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Victoria lab works on treatment, vaccine for COVID-19 virus

Scientists in a Victoria lab are working on a vaccine and treatment for COVID-19, as the number of cases on the Island and around the world continues to climb.
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Teri Otto, left, and Andra Li perform tests for a vaccine for the COVID-19 virus at the Immuno Precise Antibodies Lab.

Scientists in a Victoria lab are working on a vaccine and treatment for COVID-19, as the number of cases on the Island and around the world continues to climb.

Staff at ImmunoPrecise in Victoria and the Netherlands are trying to determine how the virus is spreading and mutating in order to prevent further spread and treat people already infected.

Their work involves generating an antibody that has a broad ability to treat people, said CEO Jennifer Bath, because the virus is mutating quickly. “It turns out it’s mutating faster than we thought, and there’s more than one strain,” said Bath, who has a PhD in cellular and molecular biology with a specialty in vaccine and therapeutic design.

That makes their work a little more complicated than a typical vaccine and treatment, which usually works by exposing a person’s immune system to a portion of a virus. The exposure causes the body to produce antibodies that recognize the foreign molecule, and leads to immunity to future exposure.

The goal at ImmunoPrecise is to develop a vaccine that can stay ahead of the virus’s ability to mutate and remain effective for a long period, which means identifying multiple portions of the novel coronavirus to use in a vaccine.

ImmunoPrecise is one of several companies working toward a vaccine and treatment. Bath said most others are trying to find a way to block the virus from binding to a human cell. Her team is looking at multiple approaches to address the outbreak.

“Any time you have this sort of a virus outbreak, you have a patient population that’s not been exposed to it, essentially the human population begins to place selective pressures on the virus and the virus then begins to mutate,” Bath said. “It becomes an evolutionary race for the virus.”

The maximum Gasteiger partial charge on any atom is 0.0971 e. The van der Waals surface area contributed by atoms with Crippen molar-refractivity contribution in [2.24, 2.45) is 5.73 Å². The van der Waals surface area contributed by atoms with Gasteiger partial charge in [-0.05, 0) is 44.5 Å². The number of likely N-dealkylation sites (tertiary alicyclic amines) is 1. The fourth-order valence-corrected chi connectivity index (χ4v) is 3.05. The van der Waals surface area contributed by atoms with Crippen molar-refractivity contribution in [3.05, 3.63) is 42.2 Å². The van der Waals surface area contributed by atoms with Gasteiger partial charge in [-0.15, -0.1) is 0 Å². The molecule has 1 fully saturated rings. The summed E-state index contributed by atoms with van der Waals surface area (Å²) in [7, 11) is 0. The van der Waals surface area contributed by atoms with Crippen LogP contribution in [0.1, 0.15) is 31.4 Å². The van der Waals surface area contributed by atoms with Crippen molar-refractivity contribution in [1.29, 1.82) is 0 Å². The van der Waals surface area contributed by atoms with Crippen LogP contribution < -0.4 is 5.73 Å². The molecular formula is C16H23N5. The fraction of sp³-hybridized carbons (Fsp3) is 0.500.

The team has recently added artificial intelligence to the mix, which enables them to predict and mimic the evolution of the virus and better understand it.

Bath said the company started work on the project in early February and took time to gather data on the novel coronavirus and the disease it causes to work toward a universally effective vaccine and treatment. The company’s work is being conducted by subsidiary Talem Therapeutics, which has previously worked on cancer treatment.

It’s hard to put a timeline on when a vaccine or treatment might be ready, but Bath said if all goes well, a treatment could be in clinical trials within a year. A vaccine will likely take longer, she said.

With so many people working on a solution globally, Bath is confident both will become available at some point. “People should have good confidence that a vaccine and a therapeutic will arrive on the market that will be available, probably initially, to higher-risk individuals,” she said.

Until then, Bath encourages everyone to continue following the advice of public health officials to limit contact with other people, avoid crowds, wash hands frequently and stay home when even the slightest bit sick.

“Those protective measures have already shown to work in other countries,” she said. “There’s no reason for people to panic.”

regan-elliott@timescolonist.com